Five Good Reasons to Hire a Real Estate Attorney to Review Your Commercial Lease

There are many complex legal issues that can arise in transactions involving negotiation of commercial leases for office, retail, warehouse or industrial space, and the negotiation of lease renewals or subleases.  Here are five good reasons why you should hire a real estate attorney to negotiate and review your commercial lease, lease renewal or sublease:

  1. Your real estate agent or broker may tell you “Don’t worry about it, I have already reviewed the lease (or sublease) on your behalf.  After all, as you can see, it’s mostly boilerplate.  Nothing to really be concerned about.”  Not necessarily true.  Commercial leases are often drafted by landlords and landlords’ attorneys, so commercial lease terms typically favor the commercial landlord, not the tenant.  Form subleases sometimes fail to address that the subtenant is required to perform all of the critical responsibilities of you, the original tenant, under the commercial lease, while you, as the original tenant, still remain contractually liable to the landlord for performance of those obligations.  That “boilerplate” that a broker may dismiss as “harmless” may actually contain obligations and responsibilities that you are not aware of or may fail entirely to address certain important obligations, all of which a careful review by a real estate attorney can reveal.
  2. Your commercial lease may include a tenant improvement allowance that permits you to make improvements to the leased premises in order to make the space suitable for your use and occupancy.  Typically, commercial landlords prefer to use their own contractors to perform and supervise such improvements to the premises, rather than letting the tenant control the build-out.  This is often the case where landlord is the owner of a modern Class A office building or where the leased premises are in a well-maintained, highly visible, high-traffic retail center. A real estate attorney can help you negotiate and prepare a suitable work letter as an attachment to the commercial lease.  A properly worded work letter will, among other things, require tenant approvals of the plans for the improvements and any changes to those plans, impose strict timeframes on landlord’s contractor(s) for performing the work, provide penalties for contractor delays in finishing the work, and delay commencement of the lease term (and payment of rent) until the work has been performed and completed to the tenant’s satisfaction.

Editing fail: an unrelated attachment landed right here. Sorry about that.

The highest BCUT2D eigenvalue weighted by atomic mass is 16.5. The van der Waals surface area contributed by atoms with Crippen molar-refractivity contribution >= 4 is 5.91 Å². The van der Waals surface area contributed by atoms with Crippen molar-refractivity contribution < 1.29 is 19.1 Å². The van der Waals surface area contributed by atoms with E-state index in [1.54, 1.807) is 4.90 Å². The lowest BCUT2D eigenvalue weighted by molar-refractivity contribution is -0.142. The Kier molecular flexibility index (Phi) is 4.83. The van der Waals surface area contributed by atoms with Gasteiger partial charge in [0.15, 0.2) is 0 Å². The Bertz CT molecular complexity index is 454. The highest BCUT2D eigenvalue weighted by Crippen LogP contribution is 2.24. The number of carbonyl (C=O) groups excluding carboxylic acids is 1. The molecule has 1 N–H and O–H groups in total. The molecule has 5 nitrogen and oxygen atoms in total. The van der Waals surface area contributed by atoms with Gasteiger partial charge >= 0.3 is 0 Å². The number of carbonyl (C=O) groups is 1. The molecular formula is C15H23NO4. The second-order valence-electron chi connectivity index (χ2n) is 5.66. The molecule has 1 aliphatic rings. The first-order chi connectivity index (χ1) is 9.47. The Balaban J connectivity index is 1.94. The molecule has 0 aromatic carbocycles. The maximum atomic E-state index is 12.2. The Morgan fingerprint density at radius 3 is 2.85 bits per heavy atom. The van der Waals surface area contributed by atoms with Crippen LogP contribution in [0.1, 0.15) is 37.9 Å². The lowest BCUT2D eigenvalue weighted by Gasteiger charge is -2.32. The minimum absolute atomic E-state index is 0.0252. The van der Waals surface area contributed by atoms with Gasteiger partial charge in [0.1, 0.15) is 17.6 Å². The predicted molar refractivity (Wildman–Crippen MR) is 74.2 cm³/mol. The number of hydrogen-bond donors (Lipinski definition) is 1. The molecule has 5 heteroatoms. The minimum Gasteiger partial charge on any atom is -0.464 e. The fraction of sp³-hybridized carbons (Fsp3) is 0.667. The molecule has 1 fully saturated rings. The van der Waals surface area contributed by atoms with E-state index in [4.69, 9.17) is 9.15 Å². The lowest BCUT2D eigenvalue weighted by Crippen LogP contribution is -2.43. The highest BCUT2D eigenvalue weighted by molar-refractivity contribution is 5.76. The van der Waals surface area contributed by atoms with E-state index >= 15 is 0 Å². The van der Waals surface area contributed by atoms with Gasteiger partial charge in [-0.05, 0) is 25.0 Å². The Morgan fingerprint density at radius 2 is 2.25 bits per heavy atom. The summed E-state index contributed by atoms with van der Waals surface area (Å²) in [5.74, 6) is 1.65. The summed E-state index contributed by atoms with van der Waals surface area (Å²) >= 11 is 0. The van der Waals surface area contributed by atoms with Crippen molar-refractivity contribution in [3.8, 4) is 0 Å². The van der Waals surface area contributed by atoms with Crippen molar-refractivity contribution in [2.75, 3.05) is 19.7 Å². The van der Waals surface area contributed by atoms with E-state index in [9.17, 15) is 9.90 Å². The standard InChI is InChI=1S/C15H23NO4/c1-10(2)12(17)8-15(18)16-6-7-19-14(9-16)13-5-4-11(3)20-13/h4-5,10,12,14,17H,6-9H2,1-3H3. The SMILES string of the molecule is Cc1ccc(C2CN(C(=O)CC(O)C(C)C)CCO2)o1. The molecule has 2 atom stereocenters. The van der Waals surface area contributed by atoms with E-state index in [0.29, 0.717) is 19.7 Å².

3. The proposed term for your commercial lease may be five to ten years, which is not unusual for a commercial lease.  In a changeable rental market, it might be preferable for you to negotiate a five year lease with a five year option to renew, or some other variation.   The commercial landlord may want to lease you an 8,000 square foot space, but you may prefer to lease a 4,000 square foot space with an option to expand into adjacent space in the building in the future.  A retail lease may give the landlord a right to require you to relocate your retail business under certain circumstances or to periodically refurbish the leased premises.  A real estate attorney can help you tailor the terms of the commercial lease to your current and future business needs and plans, taking into account that unanticipated events, such as an economic downturn or upturn, may occur.
  4. As a commercial tenant, you will typically want the lease to contain liberal terms that allow you to sublease or to assign the lease if your business or economic conditions change (for example, if your business grows to the point where you outgrow the space or, in the alternative, if your business shrinks or fails, or if you sell your business to another legal entity).  Most commercial landlords prefer to maintain as much control as possible over a tenant’s right to sublease or assign the lease; some may even try to prohibit these rights entirely.  At the very least, the lease should provide that a commercial tenant may sublease, “subject to landlord’s consent, which may not be unreasonably delayed, conditioned or withheld.”  Otherwise, under Pennsylvania law, the landlord may arbitrarily refuse to allow a commercial tenant to sublease the premises.  A real estate attorney can help you negotiate and draft appropriate language that allows you to sublease and assign the lease under a variety of business, financial and economic scenarios.
  5. As a commercial tenant, you need to be absolutely clear about who is responsible for carrying casualty and fire insurance and whether or not you need to carry business interruption insurance (and, if so, what amount of coverage you are required to carry).  You also need to understand which maintenance and repair obligations are yours as tenant, and which are the responsibility of the commercial landlord.  Finally, you also need to understand whether or not you are responsible for all or a portion of the maintenance of any common areas in the building and, if so, how the common areas are defined and what factors may escalate the common area maintenance charges.  A real estate attorney can help you understand and, as necessary, further negotiate these responsibilities to make them more favorable to you as tenant under a commercial lease.

Contact the Law Office of Catherine L. Pierce, Esq. for a consultation with an experienced real estate and business transactional lawyer.




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